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Clerical fascism is an ideology that combines the political and economic doctrines of fascism with clericalism, i.e. a specific religious tradition. The term has been used to describe organizations and movements that combine religious elements with fascism, support by religious organizations for fascism, or fascist regimes in which clergy play a leading role.
The term clerical fascism emerged in the early 1920s in Italy, referring to the faction of the Catholic Partito Popolare Italiano which supported Benito Mussolini and his régime; it was supposedly coined by Don Luigi Sturzo, a priest and Christian Democrat leader who opposed Mussolini and went into exile in 1924, although the term had also been used before Mussolini's March on Rome in 1922 to refer to Catholics in Northern Italy who advocated a synthesis of Catholicism and fascism.
Sturzo made a distinction between the "filofascists", who left the Catholic PPI in 1921 and 1922, and the "clerical fascists" who stayed in the party after the March on Rome, advocating collaboration with the fascist government. Eventually, the latter group converged with Mussolini, abandoning the PPI in 1923 and creating the Centro Nazionale Italiano. The PPI was disbanded by the Fascist régime in 1926.
The term has since been used by scholars seeking to contrast authoritarian-conservative 'clerical fascism' with more radical variants.
Examples of clerical fascism
Examples of dictatorships and political movements involving certain elements of clerical fascism include the Croatian Ustaše movement (See the attempt of Canonization of Fascist leader Stepinac), Obraz in Serbia, António Salazar in Portugal, Engelbert Dollfuss in Austria, Getúlio Vargas in Brazil, the Iron Guard movement in Romania, which was led by the devoutly Orthodox Corneliu Zelea Codreanu, the Rexists in Belgium and Vichy France.
The government of General Franco in Francoist Spain had Nacionalcatolicismo as part of its ideology. It has been described by some as clerical fascist, especially after the decline in influence of the more secular Falange beginning in the mid-1940s.
Scholars who accept the term clerical fascism nonetheless debate which examples in this list should be dubbed clerical fascist, with the Ustaše being the most widely included. In the above cited examples, the degree of official Catholic support and clerical influence over lawmaking and government varies. Moreover, several authors reject the concept of a clerical fascist régime, arguing that an entire fascist régime does not become ‘clerical’ if elements of the clergy support it, while others are not prepared to use the term ‘clerical fascism’ outside the context of what they call the fascist epoch, between the ends of the two world wars (1918–1945).
Some scholars consider certain contemporary movements to be forms of clerical fascism, including Christian Identity and possibly Christian Reconstructionism in the United States; militant forms of politicized Islamic fundamentalism and anti-democratic Islamism; and militant Hindu nationalism in India.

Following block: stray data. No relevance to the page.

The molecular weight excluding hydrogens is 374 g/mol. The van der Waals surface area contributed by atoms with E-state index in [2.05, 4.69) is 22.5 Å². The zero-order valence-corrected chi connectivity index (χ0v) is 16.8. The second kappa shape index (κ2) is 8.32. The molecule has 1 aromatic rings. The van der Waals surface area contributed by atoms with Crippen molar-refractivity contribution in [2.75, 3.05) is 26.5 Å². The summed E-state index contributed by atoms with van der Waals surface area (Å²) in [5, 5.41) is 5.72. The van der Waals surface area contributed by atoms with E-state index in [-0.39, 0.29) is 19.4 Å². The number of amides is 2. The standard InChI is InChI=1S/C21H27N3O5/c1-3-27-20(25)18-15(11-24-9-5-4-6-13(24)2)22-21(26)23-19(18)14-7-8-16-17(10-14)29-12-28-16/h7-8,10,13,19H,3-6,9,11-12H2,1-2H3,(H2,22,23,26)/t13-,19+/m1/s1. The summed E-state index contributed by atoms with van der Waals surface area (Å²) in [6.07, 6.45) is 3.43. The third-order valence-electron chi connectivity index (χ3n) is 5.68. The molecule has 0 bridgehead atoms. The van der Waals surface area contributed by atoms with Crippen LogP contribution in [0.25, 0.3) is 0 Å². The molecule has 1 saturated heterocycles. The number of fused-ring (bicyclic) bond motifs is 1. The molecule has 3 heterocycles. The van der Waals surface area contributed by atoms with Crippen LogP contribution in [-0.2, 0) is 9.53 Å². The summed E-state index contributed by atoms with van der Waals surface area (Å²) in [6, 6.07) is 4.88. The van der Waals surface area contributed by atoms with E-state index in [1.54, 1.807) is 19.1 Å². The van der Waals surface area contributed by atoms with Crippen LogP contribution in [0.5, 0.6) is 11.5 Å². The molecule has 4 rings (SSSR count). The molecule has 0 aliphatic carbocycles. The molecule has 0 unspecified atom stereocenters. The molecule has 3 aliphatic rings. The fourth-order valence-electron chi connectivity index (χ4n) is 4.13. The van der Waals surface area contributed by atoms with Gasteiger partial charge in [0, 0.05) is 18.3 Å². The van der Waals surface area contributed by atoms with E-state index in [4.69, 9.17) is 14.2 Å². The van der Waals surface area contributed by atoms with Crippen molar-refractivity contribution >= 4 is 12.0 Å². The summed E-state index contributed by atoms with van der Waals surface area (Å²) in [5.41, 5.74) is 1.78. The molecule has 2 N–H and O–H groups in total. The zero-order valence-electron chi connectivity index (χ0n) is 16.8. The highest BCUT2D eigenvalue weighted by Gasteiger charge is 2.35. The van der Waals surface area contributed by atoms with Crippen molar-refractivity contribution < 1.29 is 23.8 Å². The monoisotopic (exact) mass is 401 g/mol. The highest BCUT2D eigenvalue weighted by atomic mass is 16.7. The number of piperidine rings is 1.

Political theorist Roger Griffin warns against the "hyperinflation of clerical fascism". According to Griffin, the use of the term 'clerical fascism' should be limited to "the peculiar forms of politics that arise when religious clerics and professional theologians are drawn either into collusion with the secular ideology of fascism (an occurrence particularly common in interwar Europe); or, more rarely, manage to mix a theologically illicit cocktail of deeply held religious beliefs with a fascist commitment to saving the nation or race from decadence or collapse". Griffin adds that ‘clerical fascism’ "should never be used to characterize a political movement or a regime in its entirety, since it can at most be a faction within fascism", while he defines fascism as "a revolutionary, secular variant of ultranationalism bent on the total rebirth of society through human agency".
- Alois Hudal
- Fatherland's Front
- Iron Guard
- Latin Conservatism
- Mohammad-Taqi Mesbah-Yazdi
- Neo-völkisch movements
- Positive Christianity
- Unione Nazionale
- Eatwell, Roger (2003). "Reflections on Fascism and Religion". Archived from the original on 2007-05-01. Retrieved 2007-02-14.
- Walter Laqueur, "The Origins of Fascism: Islamic Fascism, Islamophobia, Antisemitism", Oxford University Press, 25.10.2006
- Carlo Santulli, Filofascisti e Partito Popolare (1923-1926) (dissertation), Università di Roma - La Sapienza, 2001, p. 5.
- Carlo Santulli, Id.
- H.R. Trevor-Roper, "The Phenomenon of Fascism", in S. Woolf (ed.), Fascism in Europe (London: Methuen, 1981), especially p.26. Cited in Roger Eatwell, "Reflections on Fascism and Religion"
- Roger Griffin, "The 'Holy Storm': 'Clerical fascism' through the Lens of Modernism", Totalitarian Movements and Political Religions, Vol. 8, N.2, 213-227, June 2007.
- Roger Griffin, Id., p. 215.
- Roger Griffin, Id., p. 213.
- Roger Griffin, Id., p. 224.
- Various authors, ‘Clerical Fascism’ in Interwar Europe, special issue of Totalitarian Movements and Political Religions, Volume 8, Issue 2, 2007.
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- Randolph L. Braham and Scott Miller, The Nazis Last Victims: The Holocaust in Hungary (Detroit: Wayne State University Press,  2002). ISBN 0-8143-2737-0
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- Michael Phayer, The Catholic Church and the Holocaust, 1930–1965 (Bloomington: Indiana University Press, 2000) ISBN 0-253-33725-9
- Livia Rothkirchen, "Vatican Policy and the ‘Jewish Problem’ in Independent Slovakia (1939-1945)" in Michael R. Marrus (ed.),The Nazi Holocaust 3, (Wesport: Meckler, 1989), pp. 1306-1332. ISBN 0-88736-255-9 or ISBN 0-88736-256-7
- Ronald J. Rychlak, Hitler, the War, and the Pope, revised and enlarged edition, South Bend: Our Sunday Visitor, 2010.